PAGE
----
How Long Do Pet Ducks Live As A Pet?
Owning a duck as a pet is not for everyone, but if you know how to do it correctly, having a water-loving feathered friend is a great experience. You should know basic questions regarding their care and upbringing such as how long do pet ducks live, what they eat, and how to clean up after them.
Ducks are highly intelligent creatures that are easy and inexpensive to care for. With the proper care, they can live up to 20 years, so they will be an animal companion that you can have for a long time! What’s more, ducks are known to have strong social bonds with their owners, so if you choose to rear a duck from a duckling, you will have a faithful and loyal companion for years.
Getting to Know Your Duck’s Personality
Ducks are similar to dogs in many ways. They are naturally curious, they love to play, they are emotional, and over time, you’ll even see a distinct personality in your duck! Just like other popular pets such as dogs or cats, you’ll see that individual ducks have their own unique personalities even if they are raised together. One duck might be playful and outgoing, while another might be shy and quiet, and the third might be wary of strangers.
To know what kind of personality your duck has, it’s best to get them from an early age so that you can bond more with them. In general, ducks that are raised with a lot of human interaction tend to be more sociable with people, even strangers.
Another amazing thing about ducks is that they can be trained just like dogs or cats! With some patience and practice, they can be taught tricks, follow commands, play games, or even snuggle with their owner. Just like dogs and cats, ducks will respond to different reward types when it comes to training. Some ducks respond to positive attention and reinforcement while others respond to food treats.
Caring for Your Pet Ducklings
If you have ducklings, proper care during the first months of their life is critical to ensure that they grow into healthy adults. Ducklings must be kept dry and warm during the first month, so you need to invest in a heat lamp as well as a rearing box or cage. The temperature of their rearing box must constantly be around 80⁰-85⁰F and the ducklings should be able to move in and out of the heating area freely. The best place to put the heat lamp is in the corner of the box.
After about a month, the ducklings will be covered by a soft layer of down. If the weather is warm and dry, you can start bringing them outside your home so that they can get used to the outdoors. Remember, ducks are not meant to be indoor pets! If they are outside, you must always supervise them to make sure that they are safe. Ducklings are naturally curious and have a tendency to wander off or sneak inside small spaces.
During this period, you can also start to introduce them to water! Ducklings have a natural affinity of water and they will try to swim in any container of water whether it’s a tub or even a small pond. However, you should also keep an eye on them because they are not strong swimmers yet, and ducklings can drown if they get tired or chilled from being in the water for too long.
Can you keep a duck as a pet if you don’t have a way to provide them with a place to swim? It will be more difficult because ducks, as waterfowl, are naturally drawn to bodies to water. It helps them develop their muscles properly as well as contributes to their mental wellbeing.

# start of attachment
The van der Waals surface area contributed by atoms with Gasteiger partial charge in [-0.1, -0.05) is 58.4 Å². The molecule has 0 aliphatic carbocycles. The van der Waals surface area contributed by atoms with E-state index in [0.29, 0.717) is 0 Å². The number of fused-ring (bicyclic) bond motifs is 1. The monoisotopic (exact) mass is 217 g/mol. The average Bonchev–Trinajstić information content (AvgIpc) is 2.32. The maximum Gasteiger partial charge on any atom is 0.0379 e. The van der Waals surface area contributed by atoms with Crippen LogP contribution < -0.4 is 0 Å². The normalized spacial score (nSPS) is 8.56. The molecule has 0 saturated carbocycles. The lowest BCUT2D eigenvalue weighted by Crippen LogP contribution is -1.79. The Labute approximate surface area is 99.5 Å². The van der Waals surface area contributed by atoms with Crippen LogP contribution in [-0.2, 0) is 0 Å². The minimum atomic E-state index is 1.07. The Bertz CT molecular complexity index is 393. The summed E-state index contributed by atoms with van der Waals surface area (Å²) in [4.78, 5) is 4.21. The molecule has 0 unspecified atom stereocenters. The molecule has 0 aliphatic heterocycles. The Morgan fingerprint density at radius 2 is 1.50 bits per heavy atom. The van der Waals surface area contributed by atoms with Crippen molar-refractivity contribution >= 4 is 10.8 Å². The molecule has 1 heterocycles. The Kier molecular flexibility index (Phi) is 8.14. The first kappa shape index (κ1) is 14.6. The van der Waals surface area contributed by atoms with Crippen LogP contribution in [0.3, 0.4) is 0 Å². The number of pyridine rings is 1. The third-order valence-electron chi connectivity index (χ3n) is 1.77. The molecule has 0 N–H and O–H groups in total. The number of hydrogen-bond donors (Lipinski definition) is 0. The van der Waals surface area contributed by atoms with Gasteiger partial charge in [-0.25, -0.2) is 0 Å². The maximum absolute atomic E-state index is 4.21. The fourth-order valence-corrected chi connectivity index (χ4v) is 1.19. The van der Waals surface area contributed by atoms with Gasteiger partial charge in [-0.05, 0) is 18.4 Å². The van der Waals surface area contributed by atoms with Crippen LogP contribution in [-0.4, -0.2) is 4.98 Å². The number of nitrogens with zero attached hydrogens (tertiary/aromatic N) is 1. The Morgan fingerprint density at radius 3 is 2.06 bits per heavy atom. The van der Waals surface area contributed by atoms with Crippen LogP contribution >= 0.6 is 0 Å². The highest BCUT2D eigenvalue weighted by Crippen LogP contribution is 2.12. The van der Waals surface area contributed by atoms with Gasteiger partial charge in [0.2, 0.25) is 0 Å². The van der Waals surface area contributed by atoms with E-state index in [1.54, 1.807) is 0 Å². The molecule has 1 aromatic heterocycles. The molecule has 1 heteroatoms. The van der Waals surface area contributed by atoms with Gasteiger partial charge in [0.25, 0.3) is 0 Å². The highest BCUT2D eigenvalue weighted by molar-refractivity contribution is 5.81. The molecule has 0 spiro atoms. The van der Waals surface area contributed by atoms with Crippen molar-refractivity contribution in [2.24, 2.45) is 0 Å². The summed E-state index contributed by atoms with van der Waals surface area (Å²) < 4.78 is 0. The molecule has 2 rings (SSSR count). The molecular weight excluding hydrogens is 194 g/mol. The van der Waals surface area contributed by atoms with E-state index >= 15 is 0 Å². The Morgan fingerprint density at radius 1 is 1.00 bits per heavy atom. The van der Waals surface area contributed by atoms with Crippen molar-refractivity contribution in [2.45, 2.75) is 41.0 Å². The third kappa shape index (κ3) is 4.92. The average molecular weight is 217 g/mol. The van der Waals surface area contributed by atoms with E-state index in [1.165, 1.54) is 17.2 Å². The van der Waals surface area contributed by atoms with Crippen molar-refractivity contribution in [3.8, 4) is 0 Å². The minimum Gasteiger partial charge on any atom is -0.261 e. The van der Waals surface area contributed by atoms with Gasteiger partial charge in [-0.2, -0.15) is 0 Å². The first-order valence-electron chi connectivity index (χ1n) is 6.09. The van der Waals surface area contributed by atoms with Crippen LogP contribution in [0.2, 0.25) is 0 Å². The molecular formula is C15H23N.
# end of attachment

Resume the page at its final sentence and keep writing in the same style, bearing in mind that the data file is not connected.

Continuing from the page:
The Proper Nutrition for Your Duck
Waterfowl have different nutritional needs compared to other types of fowl such as chicken or quail, so you can’t just feed them the same feed. Ducklings should be a fed a special duckling starter during the first two weeks of their life. This feed is specifically formulated to provide all the nutrients needed by young waterfowl. Knowing what to feed your ducks at specific stages of their life is essential to knowing how to raise a duck as a pet properly.
During weeks 3-7, you can switch to duck grower. This feed will ensure that they have optimal growth and development by providing high amounts of nutrients and protein. Finally, at around 2 months, you can switch your ducks to normal duck feed. Some people do use chicken feed for older ducks, but this type of feed is not specially formulated for ducks. As with any fowl, ducks need grit in their diet to help them grind up the food in their gizzard.
If you want to give your ducks some treats, fresh greens and grains such as corn or rye are great choices.
Cleaning Up After Your Ducks
If you decide to have a duck as a pet, you need to properly clean up after your duck at all times. Duck feces can be a source of microbes such as salmonella or avian flu, and if you do not clean up after your duck, these microbes can infect humans.
For those who have large areas of land, just make sure that your ducks have a specific area where they are kept so that they do not scatter their feces around. However, if you plan to keep your duck inside your home, you should consider using a “duck diaper”. A duck diaper is a harness-like system that will catch your duck’s waste, but it will not interfere with swimming or walking. You should change it every four hours to ensure cleanliness and hygiene. Luckily, you can use the duck feces as compost.
So, now you know the answer to basic duck care questions such as “how long do pet ducks live?” and many others. Always remember that keeping ducks is not different from keeping any other animal as a pet. Since they can live up to 20 years with the proper care and nutrition, you’ll be making a lifetime commitment to the animal! If you do decide to raise ducks as pets, you should consider whether you have the space, resources, and patience to take care of a duck and give it a proper home for it’s whole life before taking home that cute duckling! Find out more about pets.
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